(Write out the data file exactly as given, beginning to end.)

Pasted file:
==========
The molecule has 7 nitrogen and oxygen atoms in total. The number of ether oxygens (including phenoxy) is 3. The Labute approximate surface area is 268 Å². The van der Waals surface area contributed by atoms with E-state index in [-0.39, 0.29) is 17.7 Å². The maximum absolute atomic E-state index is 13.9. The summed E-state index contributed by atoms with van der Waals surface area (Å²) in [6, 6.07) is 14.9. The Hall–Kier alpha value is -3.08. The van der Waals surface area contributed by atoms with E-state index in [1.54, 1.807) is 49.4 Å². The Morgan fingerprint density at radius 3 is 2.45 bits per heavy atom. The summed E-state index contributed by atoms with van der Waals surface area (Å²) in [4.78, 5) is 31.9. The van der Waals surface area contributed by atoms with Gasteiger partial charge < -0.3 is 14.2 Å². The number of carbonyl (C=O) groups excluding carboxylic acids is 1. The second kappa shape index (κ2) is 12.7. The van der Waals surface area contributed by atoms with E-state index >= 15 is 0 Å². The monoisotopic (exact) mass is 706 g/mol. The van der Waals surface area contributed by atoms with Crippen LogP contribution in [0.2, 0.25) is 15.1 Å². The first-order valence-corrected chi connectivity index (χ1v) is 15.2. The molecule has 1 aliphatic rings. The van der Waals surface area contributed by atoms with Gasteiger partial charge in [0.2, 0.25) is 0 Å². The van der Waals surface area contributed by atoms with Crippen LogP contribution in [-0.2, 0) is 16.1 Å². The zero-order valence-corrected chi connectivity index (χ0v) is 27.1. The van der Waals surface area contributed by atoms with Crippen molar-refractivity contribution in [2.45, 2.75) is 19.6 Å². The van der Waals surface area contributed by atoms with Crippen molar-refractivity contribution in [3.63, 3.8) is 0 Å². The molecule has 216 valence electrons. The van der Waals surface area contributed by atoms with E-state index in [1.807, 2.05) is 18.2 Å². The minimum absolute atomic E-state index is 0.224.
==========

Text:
The molecule has 7 nitrogen and oxygen atoms in total. The number of ether oxygens (including phenoxy) is 3. The Labute approximate surface area is 268 Å². The van der Waals surface area contributed by atoms with E-state index in [-0.39, 0.29) is 17.7 Å². The maximum absolute atomic E-state index is 13.9. The summed E-state index contributed by atoms with van der Waals surface area (Å²) in [6, 6.07) is 14.9. The Hall–Kier alpha value is -3.08. The van der Waals surface area contributed by atoms with E-state index in [1.54, 1.807) is 49.4 Å². The Morgan fingerprint density at radius 3 is 2.45 bits per heavy atom. The summed E-state index contributed by atoms with van der Waals surface area (Å²) in [4.78, 5) is 31.9. The van der Waals surface area contributed by atoms with Gasteiger partial charge < -0.3 is 14.2 Å². The number of carbonyl (C=O) groups excluding carboxylic acids is 1. The second kappa shape index (κ2) is 12.7. The van der Waals surface area contributed by atoms with E-state index >= 15 is 0 Å². The monoisotopic (exact) mass is 706 g/mol. The van der Waals surface area contributed by atoms with Crippen LogP contribution in [0.2, 0.25) is 15.1 Å². The first-order valence-corrected chi connectivity index (χ1v) is 15.2. The molecule has 1 aliphatic rings. The van der Waals surface area contributed by atoms with Gasteiger partial charge in [0.2, 0.25) is 0 Å². The van der Waals surface area contributed by atoms with Crippen LogP contribution in [-0.2, 0) is 16.1 Å². The zero-order valence-corrected chi connectivity index (χ0v) is 27.1. The van der Waals surface area contributed by atoms with Crippen molar-refractivity contribution in [2.45, 2.75) is 19.6 Å². The van der Waals surface area contributed by atoms with Crippen molar-refractivity contribution in [3.63, 3.8) is 0 Å². The molecule has 216 valence electrons. The van der Waals surface area contributed by atoms with E-state index in [1.807, 2.05) is 18.2 Å². The minimum absolute atomic E-state index is 0.224.